Canadian Forest Service Publications
Sample plan to measure tree characteristics related to the shelf life of mountain pine beetle-killed lodgepole pine trees in British Columbia. 2005. Thrower, J.; Willis, R.; De Jong, R.J.; Gilbert, D.; Robertson, H. Natural Resources Canada, Canadian Forest Service, Pacific Forestry Centre, Victoria, BC. Mountain Pine Beetle Initiative Working Paper 2005-01. 17 p.
Available from: Pacific Forestry Centre
Catalog ID: 25232
CFS Availability: PDF (download)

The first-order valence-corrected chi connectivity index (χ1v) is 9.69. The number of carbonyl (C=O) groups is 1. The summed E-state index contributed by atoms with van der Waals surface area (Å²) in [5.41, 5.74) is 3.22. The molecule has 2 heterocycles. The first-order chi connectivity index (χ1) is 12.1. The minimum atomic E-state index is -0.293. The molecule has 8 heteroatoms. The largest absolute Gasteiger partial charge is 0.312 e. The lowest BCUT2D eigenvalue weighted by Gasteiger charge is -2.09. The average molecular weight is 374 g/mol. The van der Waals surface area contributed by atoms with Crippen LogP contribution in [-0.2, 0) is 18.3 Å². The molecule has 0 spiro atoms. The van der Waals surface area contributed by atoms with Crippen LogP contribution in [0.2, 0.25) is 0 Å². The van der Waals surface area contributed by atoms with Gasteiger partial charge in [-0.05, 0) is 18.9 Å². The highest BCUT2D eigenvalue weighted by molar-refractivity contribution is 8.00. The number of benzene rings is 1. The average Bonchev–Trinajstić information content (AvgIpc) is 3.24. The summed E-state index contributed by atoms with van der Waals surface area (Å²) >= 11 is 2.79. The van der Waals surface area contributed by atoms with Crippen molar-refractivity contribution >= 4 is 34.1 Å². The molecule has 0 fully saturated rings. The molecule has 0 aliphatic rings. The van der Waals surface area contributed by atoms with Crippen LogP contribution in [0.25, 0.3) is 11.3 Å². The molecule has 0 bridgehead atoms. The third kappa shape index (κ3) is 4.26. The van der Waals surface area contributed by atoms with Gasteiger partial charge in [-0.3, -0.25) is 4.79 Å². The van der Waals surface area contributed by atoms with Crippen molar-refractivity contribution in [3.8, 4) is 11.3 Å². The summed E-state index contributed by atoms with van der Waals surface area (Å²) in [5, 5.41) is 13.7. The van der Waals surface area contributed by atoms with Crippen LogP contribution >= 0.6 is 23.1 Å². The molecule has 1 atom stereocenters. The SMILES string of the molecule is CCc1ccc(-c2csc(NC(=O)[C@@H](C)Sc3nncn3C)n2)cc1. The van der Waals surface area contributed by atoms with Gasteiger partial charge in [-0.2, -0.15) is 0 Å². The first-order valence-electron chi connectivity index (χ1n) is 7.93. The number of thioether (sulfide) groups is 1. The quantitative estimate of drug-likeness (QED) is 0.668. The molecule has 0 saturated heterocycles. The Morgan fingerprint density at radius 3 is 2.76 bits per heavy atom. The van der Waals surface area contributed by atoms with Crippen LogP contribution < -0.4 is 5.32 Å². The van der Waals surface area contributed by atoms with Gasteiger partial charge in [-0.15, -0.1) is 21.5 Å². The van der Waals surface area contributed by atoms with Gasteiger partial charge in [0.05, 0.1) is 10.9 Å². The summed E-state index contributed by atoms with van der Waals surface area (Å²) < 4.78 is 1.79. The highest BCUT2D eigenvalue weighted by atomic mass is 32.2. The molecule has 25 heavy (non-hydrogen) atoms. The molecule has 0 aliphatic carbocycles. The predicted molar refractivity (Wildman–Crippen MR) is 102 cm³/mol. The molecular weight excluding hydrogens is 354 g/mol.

The main effect of a mountain pine beetle infestation is pine mortality in mature stands being disproportionately greater in the larger diameter classes. Concerns with regards to economic operability, resource management costs and future timber supply, include the rate of deterioration of killed trees, the structure and growth of the residual stands, and the establishment and quality of natural regeneration. In addition, the changes in stand structure, species composition, the amount of coarse woody debris following infestations and the resulting changes in stand microclimate, have potentially important implications for ecological succession, biomass accumulation and forest-fire interactions. All of these concerns are heightened by the occurrence of mountain pine beetle epidemics at the landscape scale (as evidenced by the current epidemic in central British Columbia) and the relatively large variation in tree mortality as affected by tree, stand, site and climatic factors. The objective of the studies is to establish baseline information on the economic and ecological characteristics of beetle damaged stands within a selection of biogeoclimatic regions of British Columbia.